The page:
Vancouver’s “Don’t Be That Guy” ad campaign was credited for a 10% drop in reported sexual assaults for 2011 after its inception that summer. This begs the question, though, of how exactly the campaign’s effectiveness could be measured, whether there is both causation as well as correlation, and, if so, what worked?
I have doubts about the ability of education to reduce sexual violence on the part of offenders, simply because I believe that most men don’t need it and the relatively few who do won’t respond to it. This isn’t just some intuition I claim through experience. As I’ve written before, recent and replicated research on the most common type of rapist by far does not dovetail with the idea that we can teach the instinct to sexually offend out of a rapist- or even a boy who hasn’t yet offended, but likely will for a yet unknown reason. That’s part of the problem. We don’t know what causes boys, usually in adolescence, to begin viewing sexuality so pathologically. Our assumptions, like victimization in their childhood, have been revealed as dubious at best by psychologists like Anna Salter and others. It’s frightening and frustrating, but believing myths simply because they are comforting only makes predators more powerful and elusive.
Of course I can’t state with certainty that early intervention on the nature of consent or appropriate sexual interaction won’t lead to the better development of a potential offender. I also can’t say that a detected offender couldn’t be shown the error of his ways or benefit from whatever form of education his own detection might produce (investigation, prosecution, public repudiation). But I wouldn’t bet on either scenario. Reasonable people can argue limitlessly what works, what doesn’t, and what we’re dealing with. But we might as well begin with what we know. There has been some excellent study on acquaintance rape in the last 15 years, and, at bottom, here’s what it’s mined:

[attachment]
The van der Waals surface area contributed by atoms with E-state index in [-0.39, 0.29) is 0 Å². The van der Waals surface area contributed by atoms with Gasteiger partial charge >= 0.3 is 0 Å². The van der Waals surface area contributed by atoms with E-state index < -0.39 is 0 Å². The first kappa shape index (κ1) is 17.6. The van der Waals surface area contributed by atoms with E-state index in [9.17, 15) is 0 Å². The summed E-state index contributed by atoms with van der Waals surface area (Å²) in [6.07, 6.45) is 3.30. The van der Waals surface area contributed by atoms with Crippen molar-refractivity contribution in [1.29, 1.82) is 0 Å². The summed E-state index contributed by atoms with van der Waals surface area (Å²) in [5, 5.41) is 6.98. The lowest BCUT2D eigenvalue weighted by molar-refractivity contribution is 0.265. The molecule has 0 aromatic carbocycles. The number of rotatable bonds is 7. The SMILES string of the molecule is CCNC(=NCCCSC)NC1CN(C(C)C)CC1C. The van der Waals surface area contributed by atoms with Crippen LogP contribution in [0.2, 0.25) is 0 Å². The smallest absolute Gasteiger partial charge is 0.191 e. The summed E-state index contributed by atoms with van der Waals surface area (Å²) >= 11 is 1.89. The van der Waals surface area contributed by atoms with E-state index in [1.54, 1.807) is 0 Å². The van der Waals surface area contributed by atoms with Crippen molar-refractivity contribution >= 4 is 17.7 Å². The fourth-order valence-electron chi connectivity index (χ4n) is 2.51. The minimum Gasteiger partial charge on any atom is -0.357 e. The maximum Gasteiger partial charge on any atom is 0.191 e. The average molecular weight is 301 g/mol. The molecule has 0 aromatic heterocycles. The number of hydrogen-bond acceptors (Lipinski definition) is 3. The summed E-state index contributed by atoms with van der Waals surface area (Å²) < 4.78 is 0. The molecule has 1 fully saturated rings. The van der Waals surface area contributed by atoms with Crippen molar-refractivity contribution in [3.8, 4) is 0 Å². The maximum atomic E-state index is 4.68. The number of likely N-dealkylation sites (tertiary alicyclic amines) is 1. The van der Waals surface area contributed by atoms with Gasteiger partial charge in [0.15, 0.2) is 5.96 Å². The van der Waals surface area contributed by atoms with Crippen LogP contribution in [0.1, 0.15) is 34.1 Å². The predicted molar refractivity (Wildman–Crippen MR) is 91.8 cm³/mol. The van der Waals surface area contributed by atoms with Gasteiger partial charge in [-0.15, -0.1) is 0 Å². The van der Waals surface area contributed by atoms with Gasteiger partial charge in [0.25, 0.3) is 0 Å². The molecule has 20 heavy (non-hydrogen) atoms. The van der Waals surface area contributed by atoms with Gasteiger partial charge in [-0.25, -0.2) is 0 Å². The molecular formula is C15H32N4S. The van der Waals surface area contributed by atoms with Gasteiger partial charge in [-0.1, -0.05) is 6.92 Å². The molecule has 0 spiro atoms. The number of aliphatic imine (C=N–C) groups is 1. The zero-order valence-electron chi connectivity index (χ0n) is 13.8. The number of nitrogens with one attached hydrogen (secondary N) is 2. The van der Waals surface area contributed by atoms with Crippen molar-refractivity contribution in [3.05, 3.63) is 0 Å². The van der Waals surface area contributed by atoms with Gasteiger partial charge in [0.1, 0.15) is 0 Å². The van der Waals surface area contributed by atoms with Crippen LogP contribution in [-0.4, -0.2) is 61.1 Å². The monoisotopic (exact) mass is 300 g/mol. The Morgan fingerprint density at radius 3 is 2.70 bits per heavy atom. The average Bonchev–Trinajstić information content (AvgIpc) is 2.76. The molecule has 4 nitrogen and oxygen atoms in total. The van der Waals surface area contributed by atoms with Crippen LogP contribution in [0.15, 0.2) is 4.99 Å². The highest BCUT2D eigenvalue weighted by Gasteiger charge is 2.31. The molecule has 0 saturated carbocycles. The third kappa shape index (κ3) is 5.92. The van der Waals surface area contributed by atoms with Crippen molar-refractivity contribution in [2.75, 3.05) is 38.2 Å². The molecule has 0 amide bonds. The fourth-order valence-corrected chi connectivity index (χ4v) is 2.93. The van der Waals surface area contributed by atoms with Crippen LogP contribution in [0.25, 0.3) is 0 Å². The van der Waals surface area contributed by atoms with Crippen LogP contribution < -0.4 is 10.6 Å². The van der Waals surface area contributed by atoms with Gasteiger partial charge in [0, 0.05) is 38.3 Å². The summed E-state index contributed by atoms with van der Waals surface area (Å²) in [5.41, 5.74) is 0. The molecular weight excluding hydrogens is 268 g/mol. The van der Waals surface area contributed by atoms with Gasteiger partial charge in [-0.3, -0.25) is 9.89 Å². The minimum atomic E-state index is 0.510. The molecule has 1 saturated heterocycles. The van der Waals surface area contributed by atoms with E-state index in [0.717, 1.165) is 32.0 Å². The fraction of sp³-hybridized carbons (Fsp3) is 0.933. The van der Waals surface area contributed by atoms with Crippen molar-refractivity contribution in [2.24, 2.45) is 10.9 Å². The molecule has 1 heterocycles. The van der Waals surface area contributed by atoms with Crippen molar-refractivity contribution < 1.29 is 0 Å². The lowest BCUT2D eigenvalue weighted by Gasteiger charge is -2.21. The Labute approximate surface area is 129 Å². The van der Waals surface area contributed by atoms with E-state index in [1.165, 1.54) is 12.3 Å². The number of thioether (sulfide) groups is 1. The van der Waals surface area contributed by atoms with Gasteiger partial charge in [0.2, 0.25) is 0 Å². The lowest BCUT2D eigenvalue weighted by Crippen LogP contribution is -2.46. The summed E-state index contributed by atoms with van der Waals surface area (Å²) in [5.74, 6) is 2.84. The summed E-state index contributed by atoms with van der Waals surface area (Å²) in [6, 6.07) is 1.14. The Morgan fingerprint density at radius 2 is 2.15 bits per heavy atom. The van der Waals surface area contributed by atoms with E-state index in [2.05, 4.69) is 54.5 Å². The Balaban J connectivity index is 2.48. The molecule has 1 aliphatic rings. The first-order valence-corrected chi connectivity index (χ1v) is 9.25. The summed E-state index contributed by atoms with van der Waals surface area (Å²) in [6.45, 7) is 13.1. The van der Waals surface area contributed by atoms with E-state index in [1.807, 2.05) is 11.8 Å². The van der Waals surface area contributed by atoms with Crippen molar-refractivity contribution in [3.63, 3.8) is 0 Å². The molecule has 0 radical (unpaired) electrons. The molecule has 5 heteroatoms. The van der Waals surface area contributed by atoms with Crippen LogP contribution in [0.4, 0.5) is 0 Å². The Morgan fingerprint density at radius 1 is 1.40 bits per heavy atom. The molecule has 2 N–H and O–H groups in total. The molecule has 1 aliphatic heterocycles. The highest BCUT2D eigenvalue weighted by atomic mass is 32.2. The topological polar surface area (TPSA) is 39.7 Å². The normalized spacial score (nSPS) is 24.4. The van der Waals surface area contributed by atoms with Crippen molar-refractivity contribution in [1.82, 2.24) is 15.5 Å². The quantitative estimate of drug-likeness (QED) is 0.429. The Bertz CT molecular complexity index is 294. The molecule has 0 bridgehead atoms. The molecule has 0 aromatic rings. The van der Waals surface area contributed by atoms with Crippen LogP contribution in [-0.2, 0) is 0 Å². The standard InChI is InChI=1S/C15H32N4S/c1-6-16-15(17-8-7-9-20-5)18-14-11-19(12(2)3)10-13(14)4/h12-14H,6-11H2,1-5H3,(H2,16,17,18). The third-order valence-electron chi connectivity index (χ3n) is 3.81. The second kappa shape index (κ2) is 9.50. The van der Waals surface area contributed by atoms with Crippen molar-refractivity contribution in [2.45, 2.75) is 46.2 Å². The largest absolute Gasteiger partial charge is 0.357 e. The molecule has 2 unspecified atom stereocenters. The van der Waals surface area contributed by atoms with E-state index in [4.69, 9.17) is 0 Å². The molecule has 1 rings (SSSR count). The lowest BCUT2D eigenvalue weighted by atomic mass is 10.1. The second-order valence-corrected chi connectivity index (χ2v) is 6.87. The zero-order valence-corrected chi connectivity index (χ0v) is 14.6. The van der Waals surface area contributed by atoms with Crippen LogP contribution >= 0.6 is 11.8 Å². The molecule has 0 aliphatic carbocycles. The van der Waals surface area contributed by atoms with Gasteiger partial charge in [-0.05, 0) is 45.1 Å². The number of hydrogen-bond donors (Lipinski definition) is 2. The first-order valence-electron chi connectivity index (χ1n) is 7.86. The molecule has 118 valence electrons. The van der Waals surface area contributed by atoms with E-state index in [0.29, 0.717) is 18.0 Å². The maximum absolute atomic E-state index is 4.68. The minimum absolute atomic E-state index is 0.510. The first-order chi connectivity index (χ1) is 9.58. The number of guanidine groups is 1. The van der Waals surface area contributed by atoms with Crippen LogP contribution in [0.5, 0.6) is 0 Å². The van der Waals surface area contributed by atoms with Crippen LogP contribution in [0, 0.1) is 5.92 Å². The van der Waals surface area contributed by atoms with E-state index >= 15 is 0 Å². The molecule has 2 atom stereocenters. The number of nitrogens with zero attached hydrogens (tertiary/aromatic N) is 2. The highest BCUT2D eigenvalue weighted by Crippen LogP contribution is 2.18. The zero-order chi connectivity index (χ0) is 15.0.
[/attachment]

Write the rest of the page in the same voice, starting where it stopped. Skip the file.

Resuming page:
1. Most men who rape do so over and over again until they are detected, and very few are.
2. Rape is usually a planned, pre-mediated attack, not an honest mistake by a socially inept person.
Remember: There’s more at stake here than just wasting resources if education doesn’t work, or work well enough. If we believe that an act of rape is caused by a lack of some crucial, social education, we will be more likely to forgive it as such and demand less accountability. Acquaintance rape in particular is already committed far too often with impunity. The rapists are often socially accepted in their environments or at least non-threatening in appearance. So when we believe the rapist, already nicely ensconced within the environment, is really just misguided (a bumbling oaf, perhaps who just “didn’t understand consent” and “ended up” committing a rape), we go down a very dangerous path.
Imagine what follows: We believe a rape occurred. We even understand what a life-altering, traumatic event it was for the victim, male or female. But we also believe it was committed not by a serial predator but an “unenlightened” guy in need of intervention. We think he’s been “scared straight” by the system or otherwise, perhaps, at least now better educated. So how much will we want to punish him? And how likely, now that he’s been “taught,” is he to reoffend? Take this view, and the answers will boil down to 1) not much, if at all; and 2) not likely.
Zerlina Maxwell’s appeal to education to reduce sexual violence seems to be more targeted toward boys who have not yet offended. I’d love to believe there is purchase there, and maybe there is more than I understand. I absolutely agree, in any event, with teaching boys non-patriarchal respect and decency toward women. This is desperately needed, but it’s also constantly undermined by the “sex sells,” deeply objectifying culture we live in.
Still, I believe naturally, non-offending males can embolden each other as peers to stop rape by acting as bystanders and intervening before attacks can be planned or executed (women can do so as well). My point? If there was a real effect with the Vancouver campaign, I’m willing to bet that was a bigger part of it.